My plan is to double dig the vegetable beds, but not exactly as Jeavons suggests. He spreads ½ an inch of compost onto the soil surface prior to commencing. This means that it will remain in the upper layer of the soil. I want to get organic matter deeper into the soil profile, not to become plant food, but to keep channels open for plant roots, until they are able to get there and do the job for me. For this I am putting high carbon material like straw and chipped wood into the bottom of the trench before mixing them in. I am adding a little less compost to the upper layers to compensate for this. This is being done a little later than I would like (October) this year, as I am a bit behind. Ideally I would do this in late August so that the subsequent growth of plants will be more rapid.

Filling the pore spaces

If soils are dug late in the year, and then left unplanted, soil nutrients can be leached, and the smaller soil particles (clay and silt) can be washed down through the soil creating a hard pan. So I am planting straight into the prepared beds, using plants like cereal rye, winter wheat, broad beans, chicory, and red clover. These are all relatively deep rooting, with the rye and beans suitable for planting late in the season. The chicory and red clover are best sown by September, or left until the following Spring. The rye in particular is great at mopping up nutrients, and actively grows at temperatures as low as 3 C. A sowing of White clover then aims to produce a weed suppressing ground cover.

This is the first step in a rotation.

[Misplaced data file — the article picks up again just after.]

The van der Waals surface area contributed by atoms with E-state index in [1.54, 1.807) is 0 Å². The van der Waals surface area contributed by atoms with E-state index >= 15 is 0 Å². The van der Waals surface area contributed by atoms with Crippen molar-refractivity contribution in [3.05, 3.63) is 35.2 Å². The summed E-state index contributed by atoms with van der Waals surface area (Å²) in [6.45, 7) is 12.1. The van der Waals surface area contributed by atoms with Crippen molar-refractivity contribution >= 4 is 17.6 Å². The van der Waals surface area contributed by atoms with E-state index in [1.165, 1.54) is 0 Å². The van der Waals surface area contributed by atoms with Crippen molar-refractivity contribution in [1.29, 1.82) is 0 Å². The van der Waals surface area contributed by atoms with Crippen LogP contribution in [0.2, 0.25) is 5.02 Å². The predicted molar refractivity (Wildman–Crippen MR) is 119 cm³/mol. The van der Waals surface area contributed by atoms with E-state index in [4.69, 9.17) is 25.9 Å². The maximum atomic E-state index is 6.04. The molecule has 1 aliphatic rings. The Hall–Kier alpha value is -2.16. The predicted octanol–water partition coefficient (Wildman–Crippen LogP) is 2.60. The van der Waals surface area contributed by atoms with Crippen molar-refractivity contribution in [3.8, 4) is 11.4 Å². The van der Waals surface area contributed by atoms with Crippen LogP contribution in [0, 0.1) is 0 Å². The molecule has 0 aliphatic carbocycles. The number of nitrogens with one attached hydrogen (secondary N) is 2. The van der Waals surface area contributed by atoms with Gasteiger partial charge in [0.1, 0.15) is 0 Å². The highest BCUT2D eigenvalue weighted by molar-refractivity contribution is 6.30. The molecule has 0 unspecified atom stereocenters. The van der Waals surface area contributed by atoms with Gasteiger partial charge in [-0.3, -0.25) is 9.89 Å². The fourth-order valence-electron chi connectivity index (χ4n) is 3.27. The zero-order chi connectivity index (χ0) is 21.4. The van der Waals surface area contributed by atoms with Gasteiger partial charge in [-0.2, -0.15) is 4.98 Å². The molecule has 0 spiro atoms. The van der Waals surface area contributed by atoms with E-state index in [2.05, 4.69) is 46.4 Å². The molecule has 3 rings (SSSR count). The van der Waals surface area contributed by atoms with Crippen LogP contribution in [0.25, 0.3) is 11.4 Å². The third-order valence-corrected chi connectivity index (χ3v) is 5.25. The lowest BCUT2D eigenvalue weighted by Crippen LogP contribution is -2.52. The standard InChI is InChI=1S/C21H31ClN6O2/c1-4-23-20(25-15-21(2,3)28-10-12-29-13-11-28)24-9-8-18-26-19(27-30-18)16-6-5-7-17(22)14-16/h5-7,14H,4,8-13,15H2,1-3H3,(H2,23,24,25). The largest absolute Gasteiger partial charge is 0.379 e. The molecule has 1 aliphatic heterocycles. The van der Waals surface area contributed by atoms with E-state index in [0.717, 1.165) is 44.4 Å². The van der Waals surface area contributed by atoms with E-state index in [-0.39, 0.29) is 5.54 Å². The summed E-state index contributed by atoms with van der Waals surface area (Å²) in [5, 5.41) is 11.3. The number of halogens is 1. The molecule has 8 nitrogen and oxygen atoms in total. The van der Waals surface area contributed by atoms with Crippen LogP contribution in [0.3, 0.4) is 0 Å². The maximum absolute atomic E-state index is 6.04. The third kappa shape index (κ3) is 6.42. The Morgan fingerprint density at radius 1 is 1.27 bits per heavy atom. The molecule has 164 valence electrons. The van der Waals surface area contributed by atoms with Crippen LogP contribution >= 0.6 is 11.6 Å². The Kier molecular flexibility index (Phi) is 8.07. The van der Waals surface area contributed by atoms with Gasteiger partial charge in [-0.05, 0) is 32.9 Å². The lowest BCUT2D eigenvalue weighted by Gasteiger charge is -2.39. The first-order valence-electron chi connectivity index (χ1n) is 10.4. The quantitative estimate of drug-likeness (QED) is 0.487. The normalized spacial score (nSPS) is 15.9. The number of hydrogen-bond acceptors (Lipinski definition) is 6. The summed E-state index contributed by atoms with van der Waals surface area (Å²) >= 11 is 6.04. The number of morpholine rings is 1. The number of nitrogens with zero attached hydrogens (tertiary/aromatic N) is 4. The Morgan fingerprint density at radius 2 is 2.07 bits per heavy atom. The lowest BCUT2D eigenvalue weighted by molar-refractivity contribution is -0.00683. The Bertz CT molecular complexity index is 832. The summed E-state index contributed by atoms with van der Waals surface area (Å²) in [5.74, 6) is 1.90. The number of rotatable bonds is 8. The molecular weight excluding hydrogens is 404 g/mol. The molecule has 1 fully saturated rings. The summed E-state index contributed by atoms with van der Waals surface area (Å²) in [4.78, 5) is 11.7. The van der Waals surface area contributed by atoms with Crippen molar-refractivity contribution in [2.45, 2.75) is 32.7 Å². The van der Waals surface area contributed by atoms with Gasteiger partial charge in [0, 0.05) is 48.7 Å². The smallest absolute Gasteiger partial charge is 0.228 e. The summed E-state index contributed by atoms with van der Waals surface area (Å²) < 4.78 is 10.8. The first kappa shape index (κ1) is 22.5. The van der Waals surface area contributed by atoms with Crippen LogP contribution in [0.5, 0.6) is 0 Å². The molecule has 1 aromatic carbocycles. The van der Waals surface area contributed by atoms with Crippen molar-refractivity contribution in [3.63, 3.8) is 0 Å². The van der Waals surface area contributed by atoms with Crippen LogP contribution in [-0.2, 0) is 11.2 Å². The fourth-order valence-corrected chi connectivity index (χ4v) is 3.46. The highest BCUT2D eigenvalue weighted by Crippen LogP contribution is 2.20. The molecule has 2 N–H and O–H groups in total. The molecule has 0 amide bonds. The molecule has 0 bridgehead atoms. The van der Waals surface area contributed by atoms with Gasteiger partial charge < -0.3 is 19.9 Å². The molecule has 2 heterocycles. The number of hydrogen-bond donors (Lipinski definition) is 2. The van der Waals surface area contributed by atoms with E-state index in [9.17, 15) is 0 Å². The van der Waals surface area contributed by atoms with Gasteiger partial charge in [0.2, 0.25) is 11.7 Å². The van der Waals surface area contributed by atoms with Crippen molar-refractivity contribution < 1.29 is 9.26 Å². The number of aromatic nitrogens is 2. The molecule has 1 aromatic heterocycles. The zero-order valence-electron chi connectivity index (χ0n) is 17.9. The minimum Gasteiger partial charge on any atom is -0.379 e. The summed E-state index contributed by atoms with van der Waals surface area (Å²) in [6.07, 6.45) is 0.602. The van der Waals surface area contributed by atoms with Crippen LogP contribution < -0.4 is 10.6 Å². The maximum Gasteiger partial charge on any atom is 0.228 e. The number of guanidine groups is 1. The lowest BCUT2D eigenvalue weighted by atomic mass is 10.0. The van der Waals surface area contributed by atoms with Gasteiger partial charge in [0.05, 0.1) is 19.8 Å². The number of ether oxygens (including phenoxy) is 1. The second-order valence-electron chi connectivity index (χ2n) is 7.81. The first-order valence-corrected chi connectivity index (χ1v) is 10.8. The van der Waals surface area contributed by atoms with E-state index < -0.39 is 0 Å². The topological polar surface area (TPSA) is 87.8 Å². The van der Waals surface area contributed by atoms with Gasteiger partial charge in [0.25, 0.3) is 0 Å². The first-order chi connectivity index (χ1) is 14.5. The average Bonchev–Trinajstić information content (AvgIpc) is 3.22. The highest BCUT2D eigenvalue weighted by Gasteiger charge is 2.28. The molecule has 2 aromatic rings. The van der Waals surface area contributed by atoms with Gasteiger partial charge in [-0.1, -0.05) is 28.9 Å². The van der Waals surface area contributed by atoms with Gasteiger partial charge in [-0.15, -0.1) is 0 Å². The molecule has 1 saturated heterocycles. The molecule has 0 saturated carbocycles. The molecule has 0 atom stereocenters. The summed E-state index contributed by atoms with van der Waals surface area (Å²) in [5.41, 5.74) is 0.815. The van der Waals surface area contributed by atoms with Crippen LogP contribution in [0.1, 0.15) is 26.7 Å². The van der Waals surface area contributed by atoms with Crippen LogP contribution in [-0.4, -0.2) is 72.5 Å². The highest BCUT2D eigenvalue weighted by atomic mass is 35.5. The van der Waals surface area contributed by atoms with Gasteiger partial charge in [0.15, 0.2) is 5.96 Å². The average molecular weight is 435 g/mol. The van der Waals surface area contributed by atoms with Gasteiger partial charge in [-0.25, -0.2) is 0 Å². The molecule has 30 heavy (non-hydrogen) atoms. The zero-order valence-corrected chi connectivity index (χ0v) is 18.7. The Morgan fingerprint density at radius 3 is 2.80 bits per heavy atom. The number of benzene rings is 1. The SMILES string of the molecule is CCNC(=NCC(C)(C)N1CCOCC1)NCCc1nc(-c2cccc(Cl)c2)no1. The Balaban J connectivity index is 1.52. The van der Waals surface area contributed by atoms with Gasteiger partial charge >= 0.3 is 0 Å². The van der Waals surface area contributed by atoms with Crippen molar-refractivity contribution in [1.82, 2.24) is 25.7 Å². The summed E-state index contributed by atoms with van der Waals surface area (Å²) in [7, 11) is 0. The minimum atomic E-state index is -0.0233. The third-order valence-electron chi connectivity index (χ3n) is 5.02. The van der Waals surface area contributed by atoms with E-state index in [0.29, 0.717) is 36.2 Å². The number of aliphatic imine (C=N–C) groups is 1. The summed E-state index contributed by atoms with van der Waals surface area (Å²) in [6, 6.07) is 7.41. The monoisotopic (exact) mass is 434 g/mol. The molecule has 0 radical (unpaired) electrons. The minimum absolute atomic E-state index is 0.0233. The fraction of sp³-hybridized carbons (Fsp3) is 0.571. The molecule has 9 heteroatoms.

Maintaining Plant cover

This is proving the hardest part of the system to design. My system aims to continue with a few years of winter grains, planted immediately after harvesting of the previous crop, into a layer of defoliated clovers and chicory. These do need to be thinned, and defoliated regularly in order to make nutrients available to the crops, and to stimulate additional growth. The problem comes later, when I plan to grow potatoes, followed by Alliums and roots. The onion part is fairly simple. Early potatoes can be followed by leeks and late carrots and beetroots. Late potatoes will need to be followed by a winter green manure and then spring sown roots. The green manure is problematical, as it needs to be sown late. Beans/clover will potentially provide too much Nitrogen for the following crops. Growing mustard or spring oats, which will be winter killed are potential crops, but a dead crop isn’t necessarily helping to maintain mycorrhizal fungi. An early maincrop potato variety may be the answer, allowing a wider choice of green manures to be used.